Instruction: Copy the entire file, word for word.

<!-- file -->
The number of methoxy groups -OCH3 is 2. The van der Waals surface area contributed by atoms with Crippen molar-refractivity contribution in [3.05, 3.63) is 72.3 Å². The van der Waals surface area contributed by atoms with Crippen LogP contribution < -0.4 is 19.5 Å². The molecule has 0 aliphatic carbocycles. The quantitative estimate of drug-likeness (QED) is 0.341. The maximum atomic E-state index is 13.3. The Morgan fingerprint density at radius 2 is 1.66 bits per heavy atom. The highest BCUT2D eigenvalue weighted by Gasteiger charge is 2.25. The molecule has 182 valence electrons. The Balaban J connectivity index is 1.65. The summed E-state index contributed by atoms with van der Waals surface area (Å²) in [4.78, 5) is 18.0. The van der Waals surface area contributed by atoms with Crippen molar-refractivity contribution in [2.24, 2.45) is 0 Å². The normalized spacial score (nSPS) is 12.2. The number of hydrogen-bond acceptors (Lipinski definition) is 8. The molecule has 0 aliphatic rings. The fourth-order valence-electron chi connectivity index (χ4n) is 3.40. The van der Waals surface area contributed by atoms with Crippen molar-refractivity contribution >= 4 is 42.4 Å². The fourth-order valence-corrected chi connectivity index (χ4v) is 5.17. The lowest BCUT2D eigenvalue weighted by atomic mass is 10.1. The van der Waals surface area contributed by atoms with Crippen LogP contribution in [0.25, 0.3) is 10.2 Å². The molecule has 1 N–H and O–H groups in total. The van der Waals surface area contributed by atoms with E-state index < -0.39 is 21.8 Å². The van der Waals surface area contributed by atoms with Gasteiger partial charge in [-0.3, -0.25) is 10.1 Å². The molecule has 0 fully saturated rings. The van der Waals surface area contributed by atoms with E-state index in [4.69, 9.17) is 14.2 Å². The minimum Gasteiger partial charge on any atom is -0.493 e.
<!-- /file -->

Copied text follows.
The number of methoxy groups -OCH3 is 2. The van der Waals surface area contributed by atoms with Crippen molar-refractivity contribution in [3.05, 3.63) is 72.3 Å². The van der Waals surface area contributed by atoms with Crippen LogP contribution < -0.4 is 19.5 Å². The molecule has 0 aliphatic carbocycles. The quantitative estimate of drug-likeness (QED) is 0.341. The maximum atomic E-state index is 13.3. The Morgan fingerprint density at radius 2 is 1.66 bits per heavy atom. The highest BCUT2D eigenvalue weighted by Gasteiger charge is 2.25. The molecule has 182 valence electrons. The Balaban J connectivity index is 1.65. The summed E-state index contributed by atoms with van der Waals surface area (Å²) in [4.78, 5) is 18.0. The van der Waals surface area contributed by atoms with Crippen molar-refractivity contribution in [2.24, 2.45) is 0 Å². The normalized spacial score (nSPS) is 12.2. The number of hydrogen-bond acceptors (Lipinski definition) is 8. The molecule has 0 aliphatic rings. The fourth-order valence-electron chi connectivity index (χ4n) is 3.40. The van der Waals surface area contributed by atoms with Crippen molar-refractivity contribution >= 4 is 42.4 Å². The fourth-order valence-corrected chi connectivity index (χ4v) is 5.17. The lowest BCUT2D eigenvalue weighted by atomic mass is 10.1. The van der Waals surface area contributed by atoms with Crippen LogP contribution in [0.25, 0.3) is 10.2 Å². The molecule has 1 N–H and O–H groups in total. The van der Waals surface area contributed by atoms with E-state index < -0.39 is 21.8 Å². The van der Waals surface area contributed by atoms with Gasteiger partial charge in [-0.3, -0.25) is 10.1 Å². The molecule has 0 fully saturated rings. The van der Waals surface area contributed by atoms with E-state index in [4.69, 9.17) is 14.2 Å². The minimum Gasteiger partial charge on any atom is -0.493 e.